Intensive statin therapy and diabetes.
High-dose statin therapy has been linked with a higher incidence of diabetes when compared with moderate-dosage statins, which are used to lower cholesterol levels. However, the cardiovascular benefits of intensive-dose statins are considered a greater a benefit than the increased risk of diabetes.
A meta-analysis of randomized trials was conducted to compare high-dose with moderate-dose statins in 1,000 patients. Patients were observed for more than a year. Five of the studies meeting criteria compared moderate doses of atorvastatin (Lipitor[R]), simvastatin (Zocor[R]), or pravastatin (Pravachol[R]) with high doses of atorvastatin or simvastatin alone. The total number of enrolled patients who did not have diabetes at the outset was 32,752. Patients were followed for a mean of almost five years. Diabetes was identified through reports of adverse events, by prescriptions of glucose-lowering medications, or by elevated fasting plasma glucose measurements. During the follow-up, diabetes occurred more often in patients receiving intensive-dose developed diabetes than in those receiving standard-dose statin therapy.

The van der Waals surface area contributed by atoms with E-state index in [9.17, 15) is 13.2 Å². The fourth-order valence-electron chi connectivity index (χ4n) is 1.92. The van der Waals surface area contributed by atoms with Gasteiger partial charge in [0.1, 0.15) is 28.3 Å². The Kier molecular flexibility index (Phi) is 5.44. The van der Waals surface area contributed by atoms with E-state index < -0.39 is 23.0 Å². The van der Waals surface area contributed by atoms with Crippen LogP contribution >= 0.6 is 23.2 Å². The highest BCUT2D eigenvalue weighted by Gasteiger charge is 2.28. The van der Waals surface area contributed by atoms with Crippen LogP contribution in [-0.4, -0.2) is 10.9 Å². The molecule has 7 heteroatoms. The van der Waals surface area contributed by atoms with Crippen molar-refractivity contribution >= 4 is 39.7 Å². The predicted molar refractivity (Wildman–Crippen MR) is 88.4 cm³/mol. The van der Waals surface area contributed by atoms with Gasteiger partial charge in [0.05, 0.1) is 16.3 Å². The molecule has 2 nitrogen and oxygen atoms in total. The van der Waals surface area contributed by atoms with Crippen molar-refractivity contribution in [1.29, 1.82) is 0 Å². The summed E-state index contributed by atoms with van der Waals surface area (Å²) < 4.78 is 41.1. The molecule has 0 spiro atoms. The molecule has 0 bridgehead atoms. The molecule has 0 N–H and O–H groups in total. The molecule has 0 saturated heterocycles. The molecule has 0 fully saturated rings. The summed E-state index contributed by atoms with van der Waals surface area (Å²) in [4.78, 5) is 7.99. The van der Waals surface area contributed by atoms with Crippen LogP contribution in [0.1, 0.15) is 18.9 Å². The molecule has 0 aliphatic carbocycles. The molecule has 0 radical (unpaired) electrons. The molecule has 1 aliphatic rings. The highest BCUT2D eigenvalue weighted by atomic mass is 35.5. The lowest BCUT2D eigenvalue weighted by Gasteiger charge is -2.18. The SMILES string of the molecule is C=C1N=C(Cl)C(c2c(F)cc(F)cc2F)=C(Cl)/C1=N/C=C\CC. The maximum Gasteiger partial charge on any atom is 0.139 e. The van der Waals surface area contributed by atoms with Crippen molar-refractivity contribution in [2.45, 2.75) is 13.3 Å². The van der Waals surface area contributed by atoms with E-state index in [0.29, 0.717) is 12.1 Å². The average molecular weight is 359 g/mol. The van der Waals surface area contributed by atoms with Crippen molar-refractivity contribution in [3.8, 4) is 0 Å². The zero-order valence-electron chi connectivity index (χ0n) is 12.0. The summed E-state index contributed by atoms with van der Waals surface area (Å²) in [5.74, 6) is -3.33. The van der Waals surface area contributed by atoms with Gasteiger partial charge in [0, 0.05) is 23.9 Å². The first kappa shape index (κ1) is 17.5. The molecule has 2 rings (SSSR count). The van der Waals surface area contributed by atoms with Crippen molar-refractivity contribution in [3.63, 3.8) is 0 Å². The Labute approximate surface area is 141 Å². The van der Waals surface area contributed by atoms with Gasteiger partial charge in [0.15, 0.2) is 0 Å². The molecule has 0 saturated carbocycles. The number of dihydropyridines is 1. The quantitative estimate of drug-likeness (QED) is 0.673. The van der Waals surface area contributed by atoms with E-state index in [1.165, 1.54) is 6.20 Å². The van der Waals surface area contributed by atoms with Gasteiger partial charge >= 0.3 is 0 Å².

For every 1,000 patients per year, two additional cases came about as a result of treatment with high-dose statins as well as a number-needed-to- harm of 498 per year. Statins were associated with 6.5 fewer major cardiovascular events for every 1,000 patients each year. Therefore, 155 patients needed to be treated to prevent one cardiovascular event. The benefits of statins were similar for all cardiovascular endpoints, either with nonfatal stroke or myocardial infarction, coronary revascularization, and cardiovascular death.
The high-dose statin regimen had no effect on overall mortality rates, and no bias was noted in the meta-analysis. No differences between diabetes risk and cardiovascular benefit were found in groups of patients classified by age or body mass index (BMI). The increased risk of diabetes was similar with intensive doses of either atorvastatin or simvastatin; however, the overall cardiovascular benefits, compared with standard-dose therapy, were significantly higher with high-dose atorvastatin.
It was not clear why there was an increased risk of diabetes, but the finding of a relationship in dose-dependent effects is significant.
(Source: Journal of the American Medical Association, June 22, 2011.)